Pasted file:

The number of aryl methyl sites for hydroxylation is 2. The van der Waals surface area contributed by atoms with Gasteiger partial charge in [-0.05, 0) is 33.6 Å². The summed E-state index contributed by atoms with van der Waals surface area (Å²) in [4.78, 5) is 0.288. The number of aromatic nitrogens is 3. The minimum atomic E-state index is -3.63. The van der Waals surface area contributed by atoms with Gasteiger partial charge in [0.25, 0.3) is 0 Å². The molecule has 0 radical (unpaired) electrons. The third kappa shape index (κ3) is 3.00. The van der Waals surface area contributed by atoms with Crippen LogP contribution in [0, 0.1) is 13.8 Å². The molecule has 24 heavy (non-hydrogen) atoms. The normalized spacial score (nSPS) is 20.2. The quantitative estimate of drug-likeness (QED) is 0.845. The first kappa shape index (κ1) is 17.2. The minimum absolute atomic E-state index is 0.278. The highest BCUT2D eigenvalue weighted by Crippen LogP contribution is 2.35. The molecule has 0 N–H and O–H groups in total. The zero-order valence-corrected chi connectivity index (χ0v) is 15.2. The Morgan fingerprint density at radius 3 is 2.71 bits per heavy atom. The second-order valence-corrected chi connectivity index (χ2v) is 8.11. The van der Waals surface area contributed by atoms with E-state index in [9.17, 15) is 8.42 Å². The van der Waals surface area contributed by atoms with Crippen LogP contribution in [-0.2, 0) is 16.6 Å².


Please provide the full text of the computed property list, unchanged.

The number of aryl methyl sites for hydroxylation is 2. The van der Waals surface area contributed by atoms with Gasteiger partial charge in [-0.05, 0) is 33.6 Å². The summed E-state index contributed by atoms with van der Waals surface area (Å²) in [4.78, 5) is 0.288. The number of aromatic nitrogens is 3. The minimum atomic E-state index is -3.63. The van der Waals surface area contributed by atoms with Gasteiger partial charge in [0.25, 0.3) is 0 Å². The molecule has 0 radical (unpaired) electrons. The third kappa shape index (κ3) is 3.00. The van der Waals surface area contributed by atoms with Crippen LogP contribution in [0, 0.1) is 13.8 Å². The molecule has 24 heavy (non-hydrogen) atoms. The normalized spacial score (nSPS) is 20.2. The quantitative estimate of drug-likeness (QED) is 0.845. The first kappa shape index (κ1) is 17.2. The minimum absolute atomic E-state index is 0.278. The highest BCUT2D eigenvalue weighted by Crippen LogP contribution is 2.35. The molecule has 0 N–H and O–H groups in total. The zero-order valence-corrected chi connectivity index (χ0v) is 15.2. The Morgan fingerprint density at radius 3 is 2.71 bits per heavy atom. The second-order valence-corrected chi connectivity index (χ2v) is 8.11. The van der Waals surface area contributed by atoms with E-state index in [9.17, 15) is 8.42 Å². The van der Waals surface area contributed by atoms with Crippen LogP contribution in [-0.2, 0) is 16.6 Å².